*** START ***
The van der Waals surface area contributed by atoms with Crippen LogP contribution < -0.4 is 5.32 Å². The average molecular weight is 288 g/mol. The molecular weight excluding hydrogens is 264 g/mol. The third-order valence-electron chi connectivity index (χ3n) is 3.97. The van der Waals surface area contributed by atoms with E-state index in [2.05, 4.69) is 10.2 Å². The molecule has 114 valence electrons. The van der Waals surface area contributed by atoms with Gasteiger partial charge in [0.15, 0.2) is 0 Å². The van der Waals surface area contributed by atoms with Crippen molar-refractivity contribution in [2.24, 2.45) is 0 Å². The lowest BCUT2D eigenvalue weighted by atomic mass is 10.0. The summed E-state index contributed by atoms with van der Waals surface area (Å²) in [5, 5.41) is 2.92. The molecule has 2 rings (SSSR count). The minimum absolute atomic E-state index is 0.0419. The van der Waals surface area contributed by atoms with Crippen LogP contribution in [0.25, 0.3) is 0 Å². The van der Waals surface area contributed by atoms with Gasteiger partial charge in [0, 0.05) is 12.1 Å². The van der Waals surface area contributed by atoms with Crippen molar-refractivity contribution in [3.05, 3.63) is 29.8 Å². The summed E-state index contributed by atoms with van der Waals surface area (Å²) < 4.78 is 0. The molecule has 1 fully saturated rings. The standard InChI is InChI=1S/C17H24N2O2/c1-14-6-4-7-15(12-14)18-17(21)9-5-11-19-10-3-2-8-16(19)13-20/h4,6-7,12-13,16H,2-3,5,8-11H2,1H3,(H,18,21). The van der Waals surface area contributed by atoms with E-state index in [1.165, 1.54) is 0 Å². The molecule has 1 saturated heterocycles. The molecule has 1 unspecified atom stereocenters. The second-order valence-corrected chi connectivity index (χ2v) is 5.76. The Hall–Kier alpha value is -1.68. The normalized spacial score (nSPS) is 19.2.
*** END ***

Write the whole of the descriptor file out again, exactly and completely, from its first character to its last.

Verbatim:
The van der Waals surface area contributed by atoms with Crippen LogP contribution < -0.4 is 5.32 Å². The average molecular weight is 288 g/mol. The molecular weight excluding hydrogens is 264 g/mol. The third-order valence-electron chi connectivity index (χ3n) is 3.97. The van der Waals surface area contributed by atoms with E-state index in [2.05, 4.69) is 10.2 Å². The molecule has 114 valence electrons. The van der Waals surface area contributed by atoms with Gasteiger partial charge in [0.15, 0.2) is 0 Å². The van der Waals surface area contributed by atoms with Crippen molar-refractivity contribution in [2.24, 2.45) is 0 Å². The lowest BCUT2D eigenvalue weighted by atomic mass is 10.0. The summed E-state index contributed by atoms with van der Waals surface area (Å²) in [5, 5.41) is 2.92. The molecule has 2 rings (SSSR count). The minimum absolute atomic E-state index is 0.0419. The van der Waals surface area contributed by atoms with Crippen LogP contribution in [0.25, 0.3) is 0 Å². The van der Waals surface area contributed by atoms with Gasteiger partial charge in [0, 0.05) is 12.1 Å². The van der Waals surface area contributed by atoms with Crippen molar-refractivity contribution in [3.05, 3.63) is 29.8 Å². The summed E-state index contributed by atoms with van der Waals surface area (Å²) < 4.78 is 0. The molecule has 1 fully saturated rings. The standard InChI is InChI=1S/C17H24N2O2/c1-14-6-4-7-15(12-14)18-17(21)9-5-11-19-10-3-2-8-16(19)13-20/h4,6-7,12-13,16H,2-3,5,8-11H2,1H3,(H,18,21). The van der Waals surface area contributed by atoms with E-state index in [1.165, 1.54) is 0 Å². The molecule has 1 saturated heterocycles. The molecule has 1 unspecified atom stereocenters. The second-order valence-corrected chi connectivity index (χ2v) is 5.76. The Hall–Kier alpha value is -1.68. The normalized spacial score (nSPS) is 19.2.